February 8, 2018— Since January 30, we have seen sharp movements in both domestic and international equity markets. The most significant drop thus far came on Monday, Feb. 5, when the S&P 500 declined by 4.1%, and international markets fell as well. Global markets remained volatile on February 6 and 7. A notable feature of the early February 2018 equities pullback is the low dispersion of negative equity returns across global markets.
Of course, the unexpectedly large February 2nd U.S. employment report boosted both U.S. interest rates and the U.S. dollar, triggering a synchronized global equities pullback that circled the globe repeatedly over Monday through Wednesday.
U.S. equities returned -4.94% during February 1 -7. In comparable U.S. dollar terms (reflecting both local currency equity returns and local currency depreciation against the U.S. dollar), Spanish equities returned -5.78%, German -5.70%, UK -5.60%, Japanese -4.70%, and Italian -3.34%. Obviously, this is a surprisingly narrow range of outcomes.
Developed markets February month-to-date performance
Data as of February 7, 2018
A particular surprise is the relatively favorable Italian equity return, which comes about a month before March 4 general elections. Based on current opinion polling, there is considerable uncertainty over the nature of a future multi-party coalition government.
There was somewhat greater dispersion among emerging markets, with Chinese and Korean equities somewhat more adversely impacted. However, we’ve seen nothing like the 2013 Taper Tantrum, which led to very sharp drops in emerging market equities.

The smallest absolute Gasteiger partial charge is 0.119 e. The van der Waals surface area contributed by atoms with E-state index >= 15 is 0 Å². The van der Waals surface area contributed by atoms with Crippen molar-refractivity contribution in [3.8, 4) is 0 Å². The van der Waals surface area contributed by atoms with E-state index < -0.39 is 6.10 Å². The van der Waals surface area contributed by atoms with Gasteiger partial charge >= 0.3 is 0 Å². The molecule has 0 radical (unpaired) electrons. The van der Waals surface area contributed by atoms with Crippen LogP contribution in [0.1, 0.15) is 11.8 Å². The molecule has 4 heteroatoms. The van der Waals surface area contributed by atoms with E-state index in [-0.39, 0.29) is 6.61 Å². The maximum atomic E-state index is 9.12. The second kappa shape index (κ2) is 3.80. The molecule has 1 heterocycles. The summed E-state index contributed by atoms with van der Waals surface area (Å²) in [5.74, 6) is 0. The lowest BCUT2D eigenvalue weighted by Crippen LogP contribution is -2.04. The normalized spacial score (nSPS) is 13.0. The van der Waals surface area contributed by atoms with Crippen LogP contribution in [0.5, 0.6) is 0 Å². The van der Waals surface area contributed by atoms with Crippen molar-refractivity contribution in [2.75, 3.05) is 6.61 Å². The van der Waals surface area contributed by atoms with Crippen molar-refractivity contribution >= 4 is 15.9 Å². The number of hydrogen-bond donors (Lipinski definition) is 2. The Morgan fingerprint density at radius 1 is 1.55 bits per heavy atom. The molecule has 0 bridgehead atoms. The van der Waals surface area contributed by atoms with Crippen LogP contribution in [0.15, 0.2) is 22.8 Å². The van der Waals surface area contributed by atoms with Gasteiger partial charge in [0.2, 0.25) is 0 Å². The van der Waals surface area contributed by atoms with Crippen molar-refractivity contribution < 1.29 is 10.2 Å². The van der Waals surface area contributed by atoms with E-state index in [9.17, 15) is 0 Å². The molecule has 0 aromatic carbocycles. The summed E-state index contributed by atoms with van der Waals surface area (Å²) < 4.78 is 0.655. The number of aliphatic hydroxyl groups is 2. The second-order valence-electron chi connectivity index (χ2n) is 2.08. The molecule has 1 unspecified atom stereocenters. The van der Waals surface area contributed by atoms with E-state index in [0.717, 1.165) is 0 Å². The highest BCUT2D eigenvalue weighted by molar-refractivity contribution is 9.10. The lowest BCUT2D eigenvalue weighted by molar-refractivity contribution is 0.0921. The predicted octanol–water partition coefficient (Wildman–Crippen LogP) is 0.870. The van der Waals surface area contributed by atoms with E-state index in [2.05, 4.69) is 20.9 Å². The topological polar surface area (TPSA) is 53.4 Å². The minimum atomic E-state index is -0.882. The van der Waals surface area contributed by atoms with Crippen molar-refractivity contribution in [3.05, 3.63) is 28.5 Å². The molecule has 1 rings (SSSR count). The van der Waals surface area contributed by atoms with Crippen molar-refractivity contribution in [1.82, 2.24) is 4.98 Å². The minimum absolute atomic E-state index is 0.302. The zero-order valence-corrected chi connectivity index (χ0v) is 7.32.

China and Korea returned -8.93% and -8.69%, respectively. China’s currency and interest rates are levered to the U.S. dollar and interest rates. Korea’s equities were impacted directly and indirectly by the pullback in U.S. tech stocks. India, South Africa, Taiwan, Brazil, and Russia returned -6.08%, -5.24%, -5.23%, -5.22%, and -3.02%, respectively.
Emerging markets February month-to-date performance
Data as of February 7, 2018
Summarizing, the low global dispersion of negative equity returns in the early February pullback may suggest that there is no single market or set of markets that would offer particularly good downside protection should another U.S. equities pullback occur in 2018 or 2019.
Given our positive view on U.S. and global economic fundamentals, we believe the market’s sudden downshift in market expectations over the past week is overdone and will be reversed. We expect a continuation of synchronized global economic growth into 2018, with historically lower European growth continuing to accelerate. We expect accelerating earnings among European stocks such as financials, which are levered to domestic growth. In short, we expect somewhat greater earnings growth in markets that already produce good relative returns through higher dividend yields. Equity pullbacks are always a test of resilience, and it’s comforting that European and Japanese stocks were resilient during the pullback.
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